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NFC: Fw: Army Corps Reform Update for November 3, 2000

Army Corps Reform Update for November 3, 2000

Today, the House passed the Senate-House Conference Report of the 
Water Resources Development Act (WRDA) of 2000, the omnibus 
legislation that authorizes Corps of Engineers water projects. The 
Senate approved the Report earlier in the week. 

The bill, awaiting the President's signature, authorizes numerous 
environmental restoration programs including a $7.8 billion program 
to restore the Florida Everglades Ecosystem (the main push for 
passing WRDA in the last days before the highly contended election), 
but fell short of expectations of Corps Reform advocates in its 
failure to include significant reform measures. 

The reforms included in WRDA include a study looking into independent 
review of large or controversial projects, a pilot program for post-
project monitoring, increased stakeholder involvement if 
found "appropriate", and an investigation into the effectiveness of 
full, concurrent mitigation of adverse environmental impacts.

To view a copy of the final legislation, visit http://thomas.loc.gov 
and search for S. 2796.      
More information on necessary reforms, visit 

Thanks to everyone who called/emailed Representatives Shuster (R-PA) 
and Oberstar (D-MI) and Senators Bob Smith (R-NH) and Baucus (D-MT) 
to oppose Sec.225 and Sec. 220, which would allow the corps to 
rehabilitate dams without environmental consideration, and create a 
preference for mitigation banks over site-specific mitigation for 
Army Corps civil works projects, respectfully.  Several other 
controversial provisions were removed in the House-Senate conference, 
as well

Additionally, despite the efforts to the counter of Rep. Bud Shuster 
(PA-9th-R), the chairman of the House Transportation and 
Infrastructure Committee, 52 potential environmental infrastructure 
projects that were in an earlier House version of WRDA were NOT 
included in the House-Senate Conference Report that Congress approved 
and is now awaiting Presidential approval.  

Together, these projects would authorize $386.7 million in new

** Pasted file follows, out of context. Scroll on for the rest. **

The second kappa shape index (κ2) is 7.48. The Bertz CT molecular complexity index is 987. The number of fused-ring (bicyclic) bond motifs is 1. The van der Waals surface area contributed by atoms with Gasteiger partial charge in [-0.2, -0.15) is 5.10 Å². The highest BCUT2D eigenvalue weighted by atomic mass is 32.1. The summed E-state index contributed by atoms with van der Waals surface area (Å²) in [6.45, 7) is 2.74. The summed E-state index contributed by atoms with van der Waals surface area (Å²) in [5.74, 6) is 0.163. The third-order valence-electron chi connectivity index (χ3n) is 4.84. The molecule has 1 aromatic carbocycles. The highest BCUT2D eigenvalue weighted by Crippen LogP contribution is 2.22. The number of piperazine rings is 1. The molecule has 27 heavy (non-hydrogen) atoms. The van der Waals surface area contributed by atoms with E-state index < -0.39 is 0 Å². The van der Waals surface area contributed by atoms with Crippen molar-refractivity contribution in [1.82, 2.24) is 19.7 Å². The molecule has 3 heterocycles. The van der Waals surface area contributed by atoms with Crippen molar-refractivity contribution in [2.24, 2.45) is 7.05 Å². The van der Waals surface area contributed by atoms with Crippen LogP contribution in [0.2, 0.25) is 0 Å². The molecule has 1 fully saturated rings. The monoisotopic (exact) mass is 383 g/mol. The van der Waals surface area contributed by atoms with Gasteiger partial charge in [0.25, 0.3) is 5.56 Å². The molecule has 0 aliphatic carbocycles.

spending, and represent the largest expansion of environmental 
infrastructure for the Army Corps of Engineers since several pilot 
projects were authorized in 1992.  A report on the effectiveness of 
the pilot program was due by the end of 1998, but it has not been 
completed.  Thus, no consideration of the environmental 
infrastructure projects' fiscal impact or their tendency to subsidize 
sprawl in the undeveloped suburban areas has been investigated.

HOWEVER, Members may seek to add these environmental infrastructure 
projects to appropriations legislation in the waning days of the 
106th Congress. The Honorable Bill Young

TAKE ACTION!  Contact Chairman Bill Young of the House Appropriations 
Committee at 202-225-5961 and urge him to keep the final 
appropriations bills clean of these unnecessary environmental 
infrastructure projects as well as all other anti-environmental, anti-
taxpayer extraneous riders.

All summer the Army Corps of Engineers hosted 'listening sessions' 
across the country to open dialogue with stakeholders and concerned 
citizens and to assess the needs and priorities for the nation's 
water resources. 

Help voice concerns of the environmental community! Attend the last 
listening session on Thursday, November 9th, 2000 at Crystal Gateway 
Marriot, 1700 Jefferson Davis Highway, Arlington, Virginia 22202.  
Learn more about the Corps' listening sessions at 
http://www.wrsc.usace.army.mil/iwr/waterchallenges/ or find out more 
about American Rivers' Corps Reform campaign at 

The Corps is going back to the drawing board as it reviews a 
controversial $1 billion lock-expansion project because of lower 
forecasts for barge traffic on the upper Mississippi and Illinois 
rivers.  The corps' decision to incorporate new traffic figures into 
its analysis will delay the corps' 7-year, $54 million study by at 
least another year.  

The current Water Resources Development Act expands one of the Corps' 
primary missions, environmental restoration, by authorizing a score 
of restoration projects throughout the country including:

Lower Columbia Estuary ($40 million); Ohio River restoration ($307 
million); Upper Mississippi sediment and nutrient reduction study; 
Everglades Restoration =96 1st phase ($1.4 billion); Clear Creek non-
structural flood control; Illinois Basin restoration ($100 million); 
Florida Keys water quality ($100 million); Jackson Hole, WY ($52 
million); Upper Newport Bay, CA ($32 million); Tres Rios, AZ ($99 
million); Wolf River, TN ($11 million); Duwamish/Green, WA ($116 
million); and Stillagumaish River Basin, WA ($24 million).

WRDA also authorizes 20 new restoration programs to be implemented 
under the Corps' continuing authorities (section 1135 and 206).  
Projects are in Colorado (2), Florida (3), Illinois (1), Michigan 
(1), Nebraska (2), New York (6), Ohio (1), Oregon (3) and 
Pennsylvania (1). 

To learn more about the Corps' environmental mission, visit